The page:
optimal in their benchmark: it is *large* enough to hold an encapsulated
8K NFS transaction but it is also *small* enough to fit in one hardware
page, thus minimizing memory allocation overhead (and presumably thrashing
of pages between CPUs in their large multiprocessor system, too).  But
that is only true because they had a 16K page size.

Anyway, there were other large frame sizes "in play" at the time: 3Com
and others were pushing the 4K FDDI frame size for use with Ethernet,
for example, even at 100Mbit.  And early Gigabit Ethernet equipment
supported a whole range of weird frame sizes all approximately 9K -- for
example at one point I evaluated switches for an HPC cluster and found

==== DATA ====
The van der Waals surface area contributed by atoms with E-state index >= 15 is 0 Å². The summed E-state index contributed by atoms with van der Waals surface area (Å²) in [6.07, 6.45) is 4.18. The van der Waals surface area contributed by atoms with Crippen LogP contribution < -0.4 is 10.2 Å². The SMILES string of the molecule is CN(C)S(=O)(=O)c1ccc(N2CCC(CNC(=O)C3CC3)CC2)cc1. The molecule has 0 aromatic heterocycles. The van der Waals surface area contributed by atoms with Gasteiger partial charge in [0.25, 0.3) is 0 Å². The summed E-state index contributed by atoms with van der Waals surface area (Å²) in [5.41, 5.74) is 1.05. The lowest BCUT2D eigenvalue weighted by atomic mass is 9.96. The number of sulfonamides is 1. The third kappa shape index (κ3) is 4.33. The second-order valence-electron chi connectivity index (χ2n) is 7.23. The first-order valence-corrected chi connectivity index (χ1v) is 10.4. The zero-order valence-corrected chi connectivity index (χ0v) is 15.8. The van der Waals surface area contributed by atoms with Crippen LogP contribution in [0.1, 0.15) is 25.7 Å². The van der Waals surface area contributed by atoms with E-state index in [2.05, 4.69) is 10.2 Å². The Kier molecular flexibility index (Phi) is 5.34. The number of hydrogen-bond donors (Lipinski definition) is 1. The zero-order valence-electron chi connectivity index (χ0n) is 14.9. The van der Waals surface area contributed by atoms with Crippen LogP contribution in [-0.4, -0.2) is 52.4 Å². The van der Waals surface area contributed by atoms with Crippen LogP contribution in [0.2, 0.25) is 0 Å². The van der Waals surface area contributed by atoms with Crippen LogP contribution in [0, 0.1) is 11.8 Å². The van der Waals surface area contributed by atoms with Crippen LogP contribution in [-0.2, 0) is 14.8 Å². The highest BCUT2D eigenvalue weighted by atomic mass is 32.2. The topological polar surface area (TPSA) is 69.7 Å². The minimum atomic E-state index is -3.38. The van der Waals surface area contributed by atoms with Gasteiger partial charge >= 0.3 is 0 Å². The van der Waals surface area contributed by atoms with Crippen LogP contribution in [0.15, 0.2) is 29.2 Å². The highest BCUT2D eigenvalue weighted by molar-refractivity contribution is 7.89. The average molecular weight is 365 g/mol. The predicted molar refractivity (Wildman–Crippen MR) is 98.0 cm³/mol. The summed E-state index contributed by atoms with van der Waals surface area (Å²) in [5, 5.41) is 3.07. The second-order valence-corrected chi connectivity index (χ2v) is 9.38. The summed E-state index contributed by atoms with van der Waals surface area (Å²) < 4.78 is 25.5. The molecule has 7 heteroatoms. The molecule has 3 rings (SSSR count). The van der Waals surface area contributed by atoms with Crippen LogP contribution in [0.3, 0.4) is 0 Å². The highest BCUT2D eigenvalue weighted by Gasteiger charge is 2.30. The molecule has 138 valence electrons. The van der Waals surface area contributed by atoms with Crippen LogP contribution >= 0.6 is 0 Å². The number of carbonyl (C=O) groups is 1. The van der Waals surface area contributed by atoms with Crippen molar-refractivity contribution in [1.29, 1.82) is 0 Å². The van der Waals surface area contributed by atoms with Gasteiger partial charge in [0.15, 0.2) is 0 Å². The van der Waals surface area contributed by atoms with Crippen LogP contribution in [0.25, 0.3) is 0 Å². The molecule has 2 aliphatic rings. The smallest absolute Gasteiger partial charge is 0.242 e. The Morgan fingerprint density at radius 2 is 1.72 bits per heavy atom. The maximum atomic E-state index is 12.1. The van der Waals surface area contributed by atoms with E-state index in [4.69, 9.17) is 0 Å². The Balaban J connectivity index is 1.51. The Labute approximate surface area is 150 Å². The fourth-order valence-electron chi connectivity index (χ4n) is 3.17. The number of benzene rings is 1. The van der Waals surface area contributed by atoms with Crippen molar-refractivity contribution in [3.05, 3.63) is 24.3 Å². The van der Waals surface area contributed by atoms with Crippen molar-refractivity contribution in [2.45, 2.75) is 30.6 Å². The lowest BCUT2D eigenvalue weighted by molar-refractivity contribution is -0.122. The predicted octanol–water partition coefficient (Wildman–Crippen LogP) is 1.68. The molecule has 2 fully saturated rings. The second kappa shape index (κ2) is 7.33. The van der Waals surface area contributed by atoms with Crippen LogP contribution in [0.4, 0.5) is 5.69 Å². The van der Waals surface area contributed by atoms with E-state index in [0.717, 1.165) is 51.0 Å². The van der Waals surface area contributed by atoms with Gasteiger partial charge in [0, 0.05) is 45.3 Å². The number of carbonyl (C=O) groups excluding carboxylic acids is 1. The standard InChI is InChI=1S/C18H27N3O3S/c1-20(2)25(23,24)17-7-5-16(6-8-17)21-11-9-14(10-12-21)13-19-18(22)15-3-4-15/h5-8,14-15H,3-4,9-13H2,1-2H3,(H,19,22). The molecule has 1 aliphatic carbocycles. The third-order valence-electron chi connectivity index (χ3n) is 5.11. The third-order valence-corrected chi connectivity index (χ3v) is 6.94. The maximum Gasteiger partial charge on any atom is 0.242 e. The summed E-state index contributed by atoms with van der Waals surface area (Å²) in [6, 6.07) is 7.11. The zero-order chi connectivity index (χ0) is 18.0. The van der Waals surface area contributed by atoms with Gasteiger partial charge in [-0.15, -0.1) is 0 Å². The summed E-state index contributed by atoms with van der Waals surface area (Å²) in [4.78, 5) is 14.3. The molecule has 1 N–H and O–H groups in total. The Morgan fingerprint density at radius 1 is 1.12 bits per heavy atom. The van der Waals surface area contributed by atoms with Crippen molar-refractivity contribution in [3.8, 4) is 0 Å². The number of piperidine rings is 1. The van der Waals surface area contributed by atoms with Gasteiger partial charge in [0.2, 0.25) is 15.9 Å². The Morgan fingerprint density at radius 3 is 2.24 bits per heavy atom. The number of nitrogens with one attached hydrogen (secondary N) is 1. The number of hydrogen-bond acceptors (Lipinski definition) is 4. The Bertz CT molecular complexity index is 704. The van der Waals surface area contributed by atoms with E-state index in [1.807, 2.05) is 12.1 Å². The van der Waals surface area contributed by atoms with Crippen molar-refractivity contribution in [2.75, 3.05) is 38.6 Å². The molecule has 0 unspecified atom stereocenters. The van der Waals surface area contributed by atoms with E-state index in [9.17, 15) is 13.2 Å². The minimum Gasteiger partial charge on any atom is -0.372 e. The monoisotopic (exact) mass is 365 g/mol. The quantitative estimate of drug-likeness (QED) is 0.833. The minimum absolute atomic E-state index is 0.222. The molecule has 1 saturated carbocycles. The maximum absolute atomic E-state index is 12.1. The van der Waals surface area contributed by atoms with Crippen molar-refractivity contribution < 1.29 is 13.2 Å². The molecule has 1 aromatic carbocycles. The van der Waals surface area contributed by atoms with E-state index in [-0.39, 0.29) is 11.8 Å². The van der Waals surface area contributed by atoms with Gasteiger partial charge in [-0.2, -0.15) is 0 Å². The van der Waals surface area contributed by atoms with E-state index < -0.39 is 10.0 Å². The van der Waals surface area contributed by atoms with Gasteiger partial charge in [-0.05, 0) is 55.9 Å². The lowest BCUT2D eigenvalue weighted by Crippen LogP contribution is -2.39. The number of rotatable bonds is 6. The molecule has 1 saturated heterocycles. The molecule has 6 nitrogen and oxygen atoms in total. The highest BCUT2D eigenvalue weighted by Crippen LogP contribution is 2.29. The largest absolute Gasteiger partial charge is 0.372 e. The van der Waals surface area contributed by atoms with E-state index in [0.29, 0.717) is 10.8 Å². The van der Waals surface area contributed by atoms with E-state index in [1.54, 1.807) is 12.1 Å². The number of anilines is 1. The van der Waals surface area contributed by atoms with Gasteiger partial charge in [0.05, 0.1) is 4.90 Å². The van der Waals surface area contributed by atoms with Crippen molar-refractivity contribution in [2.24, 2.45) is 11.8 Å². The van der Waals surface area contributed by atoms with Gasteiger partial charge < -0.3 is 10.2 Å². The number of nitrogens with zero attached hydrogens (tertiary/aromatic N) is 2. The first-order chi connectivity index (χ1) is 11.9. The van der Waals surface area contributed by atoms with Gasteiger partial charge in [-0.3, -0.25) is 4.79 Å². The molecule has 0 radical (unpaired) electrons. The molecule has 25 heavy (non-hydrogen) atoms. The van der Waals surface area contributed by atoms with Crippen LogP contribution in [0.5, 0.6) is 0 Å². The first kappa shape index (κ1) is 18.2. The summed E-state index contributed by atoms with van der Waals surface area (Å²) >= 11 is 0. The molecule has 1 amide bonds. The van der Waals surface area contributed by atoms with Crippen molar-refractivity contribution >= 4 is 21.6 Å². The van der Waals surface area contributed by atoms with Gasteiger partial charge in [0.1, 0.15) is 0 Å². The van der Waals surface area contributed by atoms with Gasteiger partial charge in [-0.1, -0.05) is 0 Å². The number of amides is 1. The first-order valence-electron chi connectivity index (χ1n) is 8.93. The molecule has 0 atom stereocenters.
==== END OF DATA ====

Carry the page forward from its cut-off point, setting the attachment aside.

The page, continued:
they had maximum MTUs of 8998, 9000, 9024, and 9216 bytes respectively.

Unsurprisingly consumers and system designers started to do their own
testing to see which of these frame sizes might be optimal.  This would
be around 2001-2002.  CPUs were slower and network adapters didn't do
coalescing optimizations like segmentation offload or large receive, so
it was a lot easier to see the effect of reducing packet count.  I know
Jason Thorpe and I had a long discussion of this in public email -- I
thought it was on one of the NetBSD lists, but searching around, it
looks like it may not have been.  Right around the same time we were
converging on an optimal MTU of 8k - headers, one of the FreeBSD developers
profiled their kernel while benchmarking with different frame sizes and
made this beautiful graph that explained why this size was a win: because
it minimized the allocation overhead for unit data transferred.